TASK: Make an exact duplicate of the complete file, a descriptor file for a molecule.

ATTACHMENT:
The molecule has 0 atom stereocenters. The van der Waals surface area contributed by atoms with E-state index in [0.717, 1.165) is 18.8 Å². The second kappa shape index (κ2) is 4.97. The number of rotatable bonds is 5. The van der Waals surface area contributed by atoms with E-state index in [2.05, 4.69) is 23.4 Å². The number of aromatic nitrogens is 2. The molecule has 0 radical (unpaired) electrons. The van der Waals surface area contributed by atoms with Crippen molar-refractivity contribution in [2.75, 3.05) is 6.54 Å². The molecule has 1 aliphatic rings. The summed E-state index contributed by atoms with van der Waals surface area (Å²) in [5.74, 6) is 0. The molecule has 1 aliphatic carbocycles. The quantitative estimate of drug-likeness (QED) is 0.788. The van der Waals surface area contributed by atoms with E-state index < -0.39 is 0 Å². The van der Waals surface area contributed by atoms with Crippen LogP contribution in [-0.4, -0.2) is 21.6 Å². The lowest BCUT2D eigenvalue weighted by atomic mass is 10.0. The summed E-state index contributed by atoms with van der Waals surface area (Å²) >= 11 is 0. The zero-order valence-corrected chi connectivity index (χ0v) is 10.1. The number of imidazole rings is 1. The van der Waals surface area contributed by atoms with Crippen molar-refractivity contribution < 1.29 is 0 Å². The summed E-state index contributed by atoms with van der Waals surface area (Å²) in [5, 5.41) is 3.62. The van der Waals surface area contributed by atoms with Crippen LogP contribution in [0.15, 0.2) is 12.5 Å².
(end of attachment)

The molecule has 0 atom stereocenters. The van der Waals surface area contributed by atoms with E-state index in [0.717, 1.165) is 18.8 Å². The second kappa shape index (κ2) is 4.97. The number of rotatable bonds is 5. The van der Waals surface area contributed by atoms with E-state index in [2.05, 4.69) is 23.4 Å². The number of aromatic nitrogens is 2. The molecule has 0 radical (unpaired) electrons. The van der Waals surface area contributed by atoms with Crippen molar-refractivity contribution in [2.75, 3.05) is 6.54 Å². The molecule has 1 aliphatic rings. The summed E-state index contributed by atoms with van der Waals surface area (Å²) in [5.74, 6) is 0. The molecule has 1 aliphatic carbocycles. The quantitative estimate of drug-likeness (QED) is 0.788. The van der Waals surface area contributed by atoms with E-state index < -0.39 is 0 Å². The van der Waals surface area contributed by atoms with Crippen LogP contribution in [-0.4, -0.2) is 21.6 Å². The lowest BCUT2D eigenvalue weighted by atomic mass is 10.0. The summed E-state index contributed by atoms with van der Waals surface area (Å²) >= 11 is 0. The zero-order valence-corrected chi connectivity index (χ0v) is 10.1. The number of imidazole rings is 1. The van der Waals surface area contributed by atoms with Crippen molar-refractivity contribution < 1.29 is 0 Å². The summed E-state index contributed by atoms with van der Waals surface area (Å²) in [5, 5.41) is 3.62. The van der Waals surface area contributed by atoms with Crippen LogP contribution in [0.15, 0.2) is 12.5 Å².